Find Information About:

Drugs & Supplements

Get information and reviews on prescription drugs, over-the-counter medications, vitamins, and supplements. Search by name or medical condition.

Pill Identifier

Pill Identifier

Having trouble identifying your pills?

Enter the shape, color, or imprint of your prescription or OTC drug. Our pill identification tool will display pictures that you can compare to your pill.

Get Started
My Medicine

My Medicine

Save your medicine, check interactions, sign up for FDA alerts, create family profiles and more.

Get Started

WebMD Health Experts and Community

Talk to health experts and other people like you in WebMD's Communities. It's a safe forum where you can create or participate in support groups and discussions about health topics that interest you.

  • Second Opinion

    Second Opinion

    Read expert perspectives on popular health topics.

  • Community


    Connect with people like you, and get expert guidance on living a healthy life.

Got a health question? Get answers provided by leading organizations, doctors, and experts.

Get Answers

Sign up to receive WebMD's award-winning content delivered to your inbox.

Sign Up

Health & Baby

Font Size

Infant Deaths Spur Baby Sling Warning

Don't Put Infants Under 4 Months in Baby Slings, Consumer Product Safety Commission Warns
WebMD Health News
Reviewed by Laura J. Martin, MD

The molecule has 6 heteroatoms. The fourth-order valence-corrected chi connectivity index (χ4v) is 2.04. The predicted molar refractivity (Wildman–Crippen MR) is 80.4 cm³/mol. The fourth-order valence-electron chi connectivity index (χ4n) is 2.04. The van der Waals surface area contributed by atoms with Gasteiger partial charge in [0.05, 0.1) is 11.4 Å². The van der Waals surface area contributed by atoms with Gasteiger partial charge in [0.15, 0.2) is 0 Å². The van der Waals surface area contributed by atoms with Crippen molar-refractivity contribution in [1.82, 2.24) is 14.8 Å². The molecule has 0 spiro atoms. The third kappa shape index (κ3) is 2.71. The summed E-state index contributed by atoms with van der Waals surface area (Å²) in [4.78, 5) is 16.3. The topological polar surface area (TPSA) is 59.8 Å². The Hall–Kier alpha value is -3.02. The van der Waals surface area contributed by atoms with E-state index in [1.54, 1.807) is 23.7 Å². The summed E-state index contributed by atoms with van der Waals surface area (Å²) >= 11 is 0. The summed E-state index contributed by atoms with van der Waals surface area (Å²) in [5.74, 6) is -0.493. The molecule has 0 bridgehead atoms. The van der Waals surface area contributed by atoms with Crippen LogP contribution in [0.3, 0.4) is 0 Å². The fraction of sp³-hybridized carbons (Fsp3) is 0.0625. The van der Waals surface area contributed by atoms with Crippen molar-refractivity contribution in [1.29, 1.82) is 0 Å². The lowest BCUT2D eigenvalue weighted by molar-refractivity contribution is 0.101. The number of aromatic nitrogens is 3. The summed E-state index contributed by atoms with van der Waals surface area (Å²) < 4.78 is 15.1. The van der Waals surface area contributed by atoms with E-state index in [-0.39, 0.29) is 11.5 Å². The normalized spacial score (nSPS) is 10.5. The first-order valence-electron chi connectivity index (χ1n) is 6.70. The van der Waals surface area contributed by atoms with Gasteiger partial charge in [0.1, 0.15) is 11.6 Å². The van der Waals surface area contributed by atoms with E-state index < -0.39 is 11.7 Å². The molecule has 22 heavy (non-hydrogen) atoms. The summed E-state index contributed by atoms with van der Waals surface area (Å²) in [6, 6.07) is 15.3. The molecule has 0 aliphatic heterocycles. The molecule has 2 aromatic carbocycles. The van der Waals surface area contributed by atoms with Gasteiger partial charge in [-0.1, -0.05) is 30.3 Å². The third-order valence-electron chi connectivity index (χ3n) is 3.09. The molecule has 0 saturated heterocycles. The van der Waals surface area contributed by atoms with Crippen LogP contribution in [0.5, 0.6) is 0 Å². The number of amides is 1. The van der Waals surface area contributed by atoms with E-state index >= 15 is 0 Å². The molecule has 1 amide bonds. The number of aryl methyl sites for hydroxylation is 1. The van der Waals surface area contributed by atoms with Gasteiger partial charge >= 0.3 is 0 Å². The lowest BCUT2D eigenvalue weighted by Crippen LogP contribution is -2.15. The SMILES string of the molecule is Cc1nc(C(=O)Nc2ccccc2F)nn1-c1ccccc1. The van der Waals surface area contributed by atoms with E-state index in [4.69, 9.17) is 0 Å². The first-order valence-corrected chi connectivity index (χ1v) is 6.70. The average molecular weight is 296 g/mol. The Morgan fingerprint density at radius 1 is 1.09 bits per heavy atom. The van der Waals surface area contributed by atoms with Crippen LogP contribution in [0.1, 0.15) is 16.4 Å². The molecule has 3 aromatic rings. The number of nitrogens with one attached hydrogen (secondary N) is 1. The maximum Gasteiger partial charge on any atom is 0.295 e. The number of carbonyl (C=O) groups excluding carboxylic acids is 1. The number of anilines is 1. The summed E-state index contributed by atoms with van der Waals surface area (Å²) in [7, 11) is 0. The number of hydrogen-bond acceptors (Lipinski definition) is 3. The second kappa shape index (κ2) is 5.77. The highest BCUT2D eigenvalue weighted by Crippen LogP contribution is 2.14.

March 12, 2010 - After a spate of infant suffocation deaths, the Consumer Product Safety Commission (CPSC) is warning parents to think twice before putting infants under 4 months of age into baby slings.

The CPSC is conducting a full investigation of the once-again-trendy baby carriers. There's been no recall, but CPSC head Inez Tenenbaum said earlier this week that a warning was coming.

Now it's here. The warning comes on the heels of three infant deaths in 2009 and at least 14 deaths over the past two decades. Twelve of the infants were less than 4 months old.

Babies under 4 months of age have weak neck muscles and can't control their heads. If the sling fabric blocks the child's nose and mouth, it can suffocate the child in just one or two minutes.

Perhaps more horribly, if the sling holds the child in a curled position with its chin bent toward its chest, the child has difficulty breathing and suffocates slowly.

At highest risk are kids who have a breathing problem -- such as a cold -- or kids born with low birth weight.

While it has not banned the slings, it warns parents to use them correctly when toting infants over age 4 months.

Here's the CSPC's advice:

  • Place the child chin up with its face clearly visible and its nose and mouth free of the fabric.
  • Check on the child often.
  • If nursing a child in a sling, change the baby's position after feeding so its head is facing up and clear of both the sling and the mother's body.
  • Do not allow the sling to cover the baby's face.
  • Do not carry the child too low in the sling.
  • Do not carry the child hunched with its chin touching its chest.
  • Do not carry the baby with its face pressed tight against the wearer of the sling.

If you've had an incident or injury while using a baby sling, the CSPC wants to hear from you at 800-638-2772.

Baby's First Year Newsletter

Because every week matters, get expert advice and facts on what to expect in your baby's first year.

Today on WebMD

mother on phone holding baby
When you should call 911.
parents and baby
Unexpected ways your life will change.
baby acne
What’s normal – and what’s not.
baby asleep on moms shoulder
Help your baby get the sleep he needs.

mother holding baby at night
mother with sick child
Chinese mother breast feeding newborn baby girl
Track Your Babys Vaccines
Baby Napping 10 Dos And Donts
Woman holding feet up to camera
Father kissing newborn baby
baby gear slideshow